Costumes, Wigs, and Make Up.  I would be remiss to not at least mention highly specialized clothing such as costumes, wigs or even make-up, skincare products or haircare are deductible if suitable for only professional use.  Typically, the best way to ensure your deduction for these types of items is to be a “Qualified Performing Artist” (defined as performing services in the performing arts as an employee for at least two employers during the tax year. For this purpose, a nominal employer, i.e., one from whom less than $200 was received for the performance of the services during the year, is excluded.) Court case- Business expense deductions denied broadcaster and actress-wife for wardrobe, wardrobe maintenance, cosmetics, and beauty parlor because the primary motive for expenses wasn’t business. Wilson, William, TC Memo 1973-92.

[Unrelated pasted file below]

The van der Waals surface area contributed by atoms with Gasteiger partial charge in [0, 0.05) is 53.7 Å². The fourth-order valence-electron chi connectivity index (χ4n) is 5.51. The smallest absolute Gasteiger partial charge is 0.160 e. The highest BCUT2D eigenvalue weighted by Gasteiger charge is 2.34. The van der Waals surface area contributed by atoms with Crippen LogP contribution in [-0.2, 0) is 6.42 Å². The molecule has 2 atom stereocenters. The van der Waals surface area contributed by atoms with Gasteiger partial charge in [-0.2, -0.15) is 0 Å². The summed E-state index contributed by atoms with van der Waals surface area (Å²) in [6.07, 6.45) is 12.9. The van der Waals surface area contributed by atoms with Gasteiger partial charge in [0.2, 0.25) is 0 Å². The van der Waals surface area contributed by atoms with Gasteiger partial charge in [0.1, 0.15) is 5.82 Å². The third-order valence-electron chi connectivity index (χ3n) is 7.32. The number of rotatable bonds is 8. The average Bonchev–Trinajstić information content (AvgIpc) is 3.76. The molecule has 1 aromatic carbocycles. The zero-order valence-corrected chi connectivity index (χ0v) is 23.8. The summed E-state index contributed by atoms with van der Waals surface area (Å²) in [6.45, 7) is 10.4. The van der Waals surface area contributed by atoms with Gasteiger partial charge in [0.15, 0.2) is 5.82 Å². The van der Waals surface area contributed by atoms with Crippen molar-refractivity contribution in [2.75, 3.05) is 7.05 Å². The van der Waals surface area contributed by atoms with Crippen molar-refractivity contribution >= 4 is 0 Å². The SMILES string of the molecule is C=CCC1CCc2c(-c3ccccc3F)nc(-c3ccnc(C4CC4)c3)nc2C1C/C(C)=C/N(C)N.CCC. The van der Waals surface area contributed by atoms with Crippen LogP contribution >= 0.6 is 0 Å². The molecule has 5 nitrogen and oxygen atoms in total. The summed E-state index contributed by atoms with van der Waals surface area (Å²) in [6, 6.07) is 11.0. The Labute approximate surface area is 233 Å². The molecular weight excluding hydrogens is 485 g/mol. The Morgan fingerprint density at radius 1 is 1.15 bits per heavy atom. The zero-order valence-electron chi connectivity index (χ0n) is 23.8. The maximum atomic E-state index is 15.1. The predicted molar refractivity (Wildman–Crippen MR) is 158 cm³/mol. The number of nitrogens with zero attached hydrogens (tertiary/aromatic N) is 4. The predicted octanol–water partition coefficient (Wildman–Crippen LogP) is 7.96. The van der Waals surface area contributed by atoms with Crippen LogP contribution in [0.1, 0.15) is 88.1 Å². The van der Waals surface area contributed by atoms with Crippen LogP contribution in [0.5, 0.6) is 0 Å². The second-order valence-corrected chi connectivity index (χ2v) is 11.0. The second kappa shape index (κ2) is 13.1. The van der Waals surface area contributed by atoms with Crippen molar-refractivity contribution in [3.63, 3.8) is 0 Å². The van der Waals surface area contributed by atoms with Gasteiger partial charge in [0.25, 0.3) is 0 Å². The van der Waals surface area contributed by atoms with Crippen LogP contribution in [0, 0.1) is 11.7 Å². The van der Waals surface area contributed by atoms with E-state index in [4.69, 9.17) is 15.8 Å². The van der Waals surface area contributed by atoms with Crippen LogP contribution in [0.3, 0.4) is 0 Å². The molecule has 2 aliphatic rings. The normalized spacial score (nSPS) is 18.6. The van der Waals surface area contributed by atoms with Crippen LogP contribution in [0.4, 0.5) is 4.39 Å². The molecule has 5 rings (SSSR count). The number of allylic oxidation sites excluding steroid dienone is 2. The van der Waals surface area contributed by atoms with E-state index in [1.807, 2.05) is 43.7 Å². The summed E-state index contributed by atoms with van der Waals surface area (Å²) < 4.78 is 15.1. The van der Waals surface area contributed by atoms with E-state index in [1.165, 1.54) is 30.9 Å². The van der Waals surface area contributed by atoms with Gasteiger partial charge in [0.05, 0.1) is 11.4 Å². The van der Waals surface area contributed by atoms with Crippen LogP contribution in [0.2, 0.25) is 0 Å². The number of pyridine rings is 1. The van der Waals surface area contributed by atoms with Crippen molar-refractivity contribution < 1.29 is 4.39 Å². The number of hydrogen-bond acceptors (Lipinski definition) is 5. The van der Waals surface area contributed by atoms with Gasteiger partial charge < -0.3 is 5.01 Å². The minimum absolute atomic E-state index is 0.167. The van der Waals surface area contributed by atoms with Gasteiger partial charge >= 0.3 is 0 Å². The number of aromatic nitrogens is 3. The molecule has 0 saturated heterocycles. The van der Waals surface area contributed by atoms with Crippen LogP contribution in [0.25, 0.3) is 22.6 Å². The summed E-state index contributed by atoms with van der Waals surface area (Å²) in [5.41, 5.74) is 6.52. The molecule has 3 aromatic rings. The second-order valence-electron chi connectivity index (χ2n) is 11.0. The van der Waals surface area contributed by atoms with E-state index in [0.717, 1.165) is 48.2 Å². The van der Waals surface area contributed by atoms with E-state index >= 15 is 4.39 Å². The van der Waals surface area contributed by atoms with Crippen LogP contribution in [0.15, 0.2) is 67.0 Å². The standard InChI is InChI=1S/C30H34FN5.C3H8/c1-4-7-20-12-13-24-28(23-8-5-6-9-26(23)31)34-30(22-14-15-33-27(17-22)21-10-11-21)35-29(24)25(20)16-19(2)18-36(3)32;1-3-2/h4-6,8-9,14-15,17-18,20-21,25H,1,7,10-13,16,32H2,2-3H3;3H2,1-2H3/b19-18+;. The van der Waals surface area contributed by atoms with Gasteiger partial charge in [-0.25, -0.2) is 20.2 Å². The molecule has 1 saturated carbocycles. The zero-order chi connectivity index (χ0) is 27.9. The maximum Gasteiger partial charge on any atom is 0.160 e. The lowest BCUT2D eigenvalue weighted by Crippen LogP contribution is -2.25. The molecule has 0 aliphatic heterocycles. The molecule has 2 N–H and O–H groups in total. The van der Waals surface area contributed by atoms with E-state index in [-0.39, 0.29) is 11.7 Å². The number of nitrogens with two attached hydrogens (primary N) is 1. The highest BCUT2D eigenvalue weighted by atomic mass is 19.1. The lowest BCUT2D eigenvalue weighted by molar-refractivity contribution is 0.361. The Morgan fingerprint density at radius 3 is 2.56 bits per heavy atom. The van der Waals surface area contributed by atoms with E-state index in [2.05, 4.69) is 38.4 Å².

Deducting the Laundry Bill. There are essentially two (2) options that may allow you to deduct your laundry expenses.

1. If the clothing qualifies as “deductible” (required or essential, distinctive or protective and not suitable for everyday wear outside work.), then the laundry or dry cleaning expense to clean such clothing will be deductible.

2. If you are traveling under a valid business trip, then any expenses for laundry or drying cleaning are deductible. IRS Publication 463.

Bottom line, consider your expenses in these areas and review them with your tax advisor to see if you qualify for a valid deduction.

Mark J. Kohler is a CPA, Attorney, Radio Show host and author of the new book “The Tax and Legal Playbook- Game Changing Solutions For Your Small Business Questions”  and “What Your CPA Isn’t Telling You- Life Changing Tax Strategies”. He is also a partner at the law firm Kyler Kohler Ostermiller & Sorensen, LLP and the accounting firm K&E CPAs, LLP. For more information visit him at www.markjkohler.com.